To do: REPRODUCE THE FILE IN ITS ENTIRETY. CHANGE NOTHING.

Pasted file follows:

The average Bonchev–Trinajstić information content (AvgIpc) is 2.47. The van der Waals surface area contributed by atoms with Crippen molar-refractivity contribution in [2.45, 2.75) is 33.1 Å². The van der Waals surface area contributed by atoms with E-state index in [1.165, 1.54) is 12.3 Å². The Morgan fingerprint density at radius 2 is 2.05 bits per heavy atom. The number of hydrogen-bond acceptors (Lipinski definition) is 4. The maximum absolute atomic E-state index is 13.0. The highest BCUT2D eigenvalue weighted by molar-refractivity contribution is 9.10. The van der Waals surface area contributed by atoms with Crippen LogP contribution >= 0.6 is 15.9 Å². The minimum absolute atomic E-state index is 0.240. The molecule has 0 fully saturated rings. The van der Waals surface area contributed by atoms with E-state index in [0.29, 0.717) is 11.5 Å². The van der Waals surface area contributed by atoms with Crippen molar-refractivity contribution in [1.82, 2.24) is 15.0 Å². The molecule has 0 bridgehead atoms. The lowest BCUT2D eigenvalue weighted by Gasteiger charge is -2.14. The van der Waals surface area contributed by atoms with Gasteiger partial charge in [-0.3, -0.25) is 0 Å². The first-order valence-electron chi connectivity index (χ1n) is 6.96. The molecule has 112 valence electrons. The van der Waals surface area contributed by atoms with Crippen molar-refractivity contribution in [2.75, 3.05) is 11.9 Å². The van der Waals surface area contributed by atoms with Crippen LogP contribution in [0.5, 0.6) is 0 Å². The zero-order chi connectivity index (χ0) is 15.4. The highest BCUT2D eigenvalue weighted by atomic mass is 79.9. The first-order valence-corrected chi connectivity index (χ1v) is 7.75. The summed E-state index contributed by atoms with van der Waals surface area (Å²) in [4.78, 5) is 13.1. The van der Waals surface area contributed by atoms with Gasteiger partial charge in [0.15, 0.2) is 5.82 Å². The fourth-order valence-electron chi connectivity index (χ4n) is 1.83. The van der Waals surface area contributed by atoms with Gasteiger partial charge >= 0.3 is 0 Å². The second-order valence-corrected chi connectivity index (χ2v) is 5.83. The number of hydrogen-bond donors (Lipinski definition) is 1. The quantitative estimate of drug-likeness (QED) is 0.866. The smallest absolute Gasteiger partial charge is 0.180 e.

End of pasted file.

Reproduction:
The average Bonchev–Trinajstić information content (AvgIpc) is 2.47. The van der Waals surface area contributed by atoms with Crippen molar-refractivity contribution in [2.45, 2.75) is 33.1 Å². The van der Waals surface area contributed by atoms with E-state index in [1.165, 1.54) is 12.3 Å². The Morgan fingerprint density at radius 2 is 2.05 bits per heavy atom. The number of hydrogen-bond acceptors (Lipinski definition) is 4. The maximum absolute atomic E-state index is 13.0. The highest BCUT2D eigenvalue weighted by molar-refractivity contribution is 9.10. The van der Waals surface area contributed by atoms with Crippen LogP contribution >= 0.6 is 15.9 Å². The minimum absolute atomic E-state index is 0.240. The molecule has 0 fully saturated rings. The van der Waals surface area contributed by atoms with E-state index in [0.29, 0.717) is 11.5 Å². The van der Waals surface area contributed by atoms with Crippen molar-refractivity contribution in [1.82, 2.24) is 15.0 Å². The molecule has 0 bridgehead atoms. The lowest BCUT2D eigenvalue weighted by Gasteiger charge is -2.14. The van der Waals surface area contributed by atoms with Gasteiger partial charge in [-0.3, -0.25) is 0 Å². The first-order valence-electron chi connectivity index (χ1n) is 6.96. The molecule has 112 valence electrons. The van der Waals surface area contributed by atoms with Crippen molar-refractivity contribution in [2.75, 3.05) is 11.9 Å². The van der Waals surface area contributed by atoms with Crippen LogP contribution in [0.5, 0.6) is 0 Å². The zero-order chi connectivity index (χ0) is 15.4. The highest BCUT2D eigenvalue weighted by atomic mass is 79.9. The first-order valence-corrected chi connectivity index (χ1v) is 7.75. The summed E-state index contributed by atoms with van der Waals surface area (Å²) in [4.78, 5) is 13.1. The van der Waals surface area contributed by atoms with Gasteiger partial charge in [0.15, 0.2) is 5.82 Å². The fourth-order valence-electron chi connectivity index (χ4n) is 1.83. The van der Waals surface area contributed by atoms with Gasteiger partial charge >= 0.3 is 0 Å². The second-order valence-corrected chi connectivity index (χ2v) is 5.83. The number of hydrogen-bond donors (Lipinski definition) is 1. The quantitative estimate of drug-likeness (QED) is 0.866. The smallest absolute Gasteiger partial charge is 0.180 e.